With nearly half of Donald Trump supporters holding the belief that women should be punished for having an abortion, the future of reproductive rights is not looking bright. But we're not giving up hope, and we're not alone. Nearly 70% of Americans oppose overturning Roe v. Wade, according to a new study by the Pew Research Center.
Speaking on 60 Minutes shortly after the election, President-elect Trump chronicled the primary goals for his presidency — including appointing pro-life (and, in case that weren't terrifying enough, pro-gun) supreme court justices. This could likely lead to the overturn of Roe v. Wade, the 1973 Supreme Court decision that gives women across the U.S. the right to safe and accessible abortion procedures.
If Roe v. Wade were overturned, laws regarding abortion rights would be sent back to the individual states — many of which are already tightening restrictions to make abortion less and less accessible to those who seek it. (Ohio's legislature, for example, recently pushed a "heartbeat bill" that would have made any abortion after a fetal heartbeat can be detected — often at a mere six weeks of pregnancy — illegal. Gov. John Kasich vetoed that part of the bill but did sign a 20-week abortion ban into law.)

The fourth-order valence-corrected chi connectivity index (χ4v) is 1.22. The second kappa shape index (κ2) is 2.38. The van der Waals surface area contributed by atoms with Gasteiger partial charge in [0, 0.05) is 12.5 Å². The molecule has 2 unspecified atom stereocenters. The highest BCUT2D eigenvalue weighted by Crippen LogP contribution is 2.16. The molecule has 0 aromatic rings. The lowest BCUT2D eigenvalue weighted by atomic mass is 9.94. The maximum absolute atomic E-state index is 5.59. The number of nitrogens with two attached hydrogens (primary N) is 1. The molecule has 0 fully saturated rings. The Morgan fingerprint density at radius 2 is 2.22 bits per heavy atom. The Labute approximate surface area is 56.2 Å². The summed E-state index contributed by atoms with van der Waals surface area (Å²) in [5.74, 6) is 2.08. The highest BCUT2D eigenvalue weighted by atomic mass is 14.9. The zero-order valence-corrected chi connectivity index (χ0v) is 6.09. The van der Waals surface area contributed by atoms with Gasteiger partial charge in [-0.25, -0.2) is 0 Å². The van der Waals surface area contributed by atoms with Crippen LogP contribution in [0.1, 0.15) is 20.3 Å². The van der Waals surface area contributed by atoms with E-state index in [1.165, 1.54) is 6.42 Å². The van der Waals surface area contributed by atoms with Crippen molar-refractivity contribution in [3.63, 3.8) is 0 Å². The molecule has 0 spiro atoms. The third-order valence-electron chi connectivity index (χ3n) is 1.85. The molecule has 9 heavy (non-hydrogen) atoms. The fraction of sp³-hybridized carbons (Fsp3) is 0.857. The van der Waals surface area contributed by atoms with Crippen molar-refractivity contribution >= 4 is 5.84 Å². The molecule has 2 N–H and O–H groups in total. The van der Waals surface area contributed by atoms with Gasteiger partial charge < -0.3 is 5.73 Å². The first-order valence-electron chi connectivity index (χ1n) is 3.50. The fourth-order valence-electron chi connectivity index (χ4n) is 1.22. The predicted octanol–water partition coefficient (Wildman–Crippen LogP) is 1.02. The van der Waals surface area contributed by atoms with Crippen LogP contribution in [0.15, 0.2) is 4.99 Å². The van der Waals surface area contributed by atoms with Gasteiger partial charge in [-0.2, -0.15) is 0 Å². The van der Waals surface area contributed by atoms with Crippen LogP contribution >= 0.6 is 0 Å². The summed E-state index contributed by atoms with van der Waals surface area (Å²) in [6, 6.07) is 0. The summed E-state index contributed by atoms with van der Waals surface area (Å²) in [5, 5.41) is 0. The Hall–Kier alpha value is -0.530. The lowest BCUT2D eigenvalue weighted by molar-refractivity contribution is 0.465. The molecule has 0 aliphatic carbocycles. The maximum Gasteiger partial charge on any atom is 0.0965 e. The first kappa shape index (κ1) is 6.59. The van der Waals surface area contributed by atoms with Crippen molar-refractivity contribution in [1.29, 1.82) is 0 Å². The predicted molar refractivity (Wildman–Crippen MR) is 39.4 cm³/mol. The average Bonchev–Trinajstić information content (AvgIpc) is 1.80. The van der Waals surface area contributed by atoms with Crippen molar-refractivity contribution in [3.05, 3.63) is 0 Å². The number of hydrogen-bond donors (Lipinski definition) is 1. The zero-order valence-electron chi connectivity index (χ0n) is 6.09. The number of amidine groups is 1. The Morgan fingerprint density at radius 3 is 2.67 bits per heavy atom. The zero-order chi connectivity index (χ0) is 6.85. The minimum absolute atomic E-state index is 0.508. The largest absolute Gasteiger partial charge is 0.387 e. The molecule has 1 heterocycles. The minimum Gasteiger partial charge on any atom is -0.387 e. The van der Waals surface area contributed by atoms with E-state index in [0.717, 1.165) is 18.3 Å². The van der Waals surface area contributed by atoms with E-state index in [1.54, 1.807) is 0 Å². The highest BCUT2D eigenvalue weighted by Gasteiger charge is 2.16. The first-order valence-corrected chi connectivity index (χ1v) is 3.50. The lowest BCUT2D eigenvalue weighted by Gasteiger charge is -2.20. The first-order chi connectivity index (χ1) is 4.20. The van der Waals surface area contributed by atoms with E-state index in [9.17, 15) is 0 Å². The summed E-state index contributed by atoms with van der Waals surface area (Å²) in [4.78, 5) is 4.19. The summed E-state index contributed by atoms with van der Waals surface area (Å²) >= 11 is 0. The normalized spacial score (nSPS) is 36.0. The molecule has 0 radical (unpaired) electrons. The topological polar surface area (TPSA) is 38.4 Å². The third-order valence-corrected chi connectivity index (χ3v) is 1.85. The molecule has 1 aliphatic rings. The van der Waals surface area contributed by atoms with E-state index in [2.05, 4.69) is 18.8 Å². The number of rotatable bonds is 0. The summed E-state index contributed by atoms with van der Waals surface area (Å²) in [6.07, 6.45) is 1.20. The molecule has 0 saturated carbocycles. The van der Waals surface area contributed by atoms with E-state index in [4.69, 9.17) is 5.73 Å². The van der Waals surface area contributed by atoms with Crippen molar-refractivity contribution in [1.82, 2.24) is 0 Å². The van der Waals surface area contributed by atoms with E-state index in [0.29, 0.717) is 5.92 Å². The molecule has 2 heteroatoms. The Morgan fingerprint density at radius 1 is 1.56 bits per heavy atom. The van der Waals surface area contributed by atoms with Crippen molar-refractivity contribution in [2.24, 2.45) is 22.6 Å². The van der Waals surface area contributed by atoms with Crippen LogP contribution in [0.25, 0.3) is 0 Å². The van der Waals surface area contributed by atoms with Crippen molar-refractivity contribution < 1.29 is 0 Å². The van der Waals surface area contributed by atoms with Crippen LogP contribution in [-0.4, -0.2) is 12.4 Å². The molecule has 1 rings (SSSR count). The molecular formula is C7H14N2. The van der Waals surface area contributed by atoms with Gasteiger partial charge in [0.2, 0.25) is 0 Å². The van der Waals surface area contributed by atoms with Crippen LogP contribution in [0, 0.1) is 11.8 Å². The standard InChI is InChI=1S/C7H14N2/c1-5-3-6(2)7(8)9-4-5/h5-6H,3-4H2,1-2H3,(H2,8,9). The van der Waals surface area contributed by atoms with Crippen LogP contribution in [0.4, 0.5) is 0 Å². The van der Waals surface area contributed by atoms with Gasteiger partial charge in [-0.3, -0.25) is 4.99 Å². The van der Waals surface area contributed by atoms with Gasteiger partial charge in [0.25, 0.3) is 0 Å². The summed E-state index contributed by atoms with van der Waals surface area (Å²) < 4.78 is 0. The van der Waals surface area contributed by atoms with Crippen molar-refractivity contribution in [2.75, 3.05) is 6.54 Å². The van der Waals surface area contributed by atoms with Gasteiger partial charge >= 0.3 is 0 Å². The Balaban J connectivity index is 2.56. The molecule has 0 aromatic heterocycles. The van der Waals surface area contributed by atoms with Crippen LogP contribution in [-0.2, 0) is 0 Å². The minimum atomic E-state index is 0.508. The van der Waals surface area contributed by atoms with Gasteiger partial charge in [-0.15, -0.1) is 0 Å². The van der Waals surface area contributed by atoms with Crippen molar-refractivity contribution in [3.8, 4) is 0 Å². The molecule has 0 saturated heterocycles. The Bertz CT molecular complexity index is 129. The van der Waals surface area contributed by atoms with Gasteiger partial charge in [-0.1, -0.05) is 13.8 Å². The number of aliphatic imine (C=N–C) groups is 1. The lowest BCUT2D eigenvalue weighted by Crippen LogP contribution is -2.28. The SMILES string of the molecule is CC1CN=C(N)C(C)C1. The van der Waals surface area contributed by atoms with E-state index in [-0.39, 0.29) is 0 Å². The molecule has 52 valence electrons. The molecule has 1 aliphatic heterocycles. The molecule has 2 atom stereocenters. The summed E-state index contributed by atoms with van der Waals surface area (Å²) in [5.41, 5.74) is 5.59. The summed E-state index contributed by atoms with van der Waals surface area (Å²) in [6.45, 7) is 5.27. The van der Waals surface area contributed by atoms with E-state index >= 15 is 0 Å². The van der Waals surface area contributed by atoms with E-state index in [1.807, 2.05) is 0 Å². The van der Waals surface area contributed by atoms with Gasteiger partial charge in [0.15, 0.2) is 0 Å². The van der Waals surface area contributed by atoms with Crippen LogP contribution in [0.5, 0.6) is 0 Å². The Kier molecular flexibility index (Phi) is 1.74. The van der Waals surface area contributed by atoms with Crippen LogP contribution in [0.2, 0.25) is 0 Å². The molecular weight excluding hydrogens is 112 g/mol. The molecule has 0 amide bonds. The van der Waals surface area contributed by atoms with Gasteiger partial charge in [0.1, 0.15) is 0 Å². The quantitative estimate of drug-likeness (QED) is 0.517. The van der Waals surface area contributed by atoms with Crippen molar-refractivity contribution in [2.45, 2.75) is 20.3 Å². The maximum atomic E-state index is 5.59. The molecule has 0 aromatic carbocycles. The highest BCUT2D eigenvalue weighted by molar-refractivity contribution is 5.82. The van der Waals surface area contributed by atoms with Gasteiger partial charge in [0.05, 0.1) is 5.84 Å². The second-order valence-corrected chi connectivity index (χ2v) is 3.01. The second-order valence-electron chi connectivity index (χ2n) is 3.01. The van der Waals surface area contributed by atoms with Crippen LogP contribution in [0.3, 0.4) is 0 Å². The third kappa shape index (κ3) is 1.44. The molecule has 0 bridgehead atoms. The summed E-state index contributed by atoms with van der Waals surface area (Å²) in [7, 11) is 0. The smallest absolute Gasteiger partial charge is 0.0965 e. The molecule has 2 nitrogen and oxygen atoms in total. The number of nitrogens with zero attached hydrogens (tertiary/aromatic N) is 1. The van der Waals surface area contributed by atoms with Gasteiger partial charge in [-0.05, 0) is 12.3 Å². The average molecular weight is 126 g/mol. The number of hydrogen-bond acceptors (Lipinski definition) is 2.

But it's not a done deal. Cosmopolitan reports that even if Trump appoints a pro-lifer to fill Antonin Scalia's seat, he would need to appoint several more conservative justices in order to truly threaten Roe v. Wade. And, as Pew's new statistics show, Trump would not have the support of most Americans in doing so (then again, he's used to that).
Correction: This story originally stated that Ohio's "heartbeat bill" was passed, but the bill was actually vetoed by Gov. John Kasich.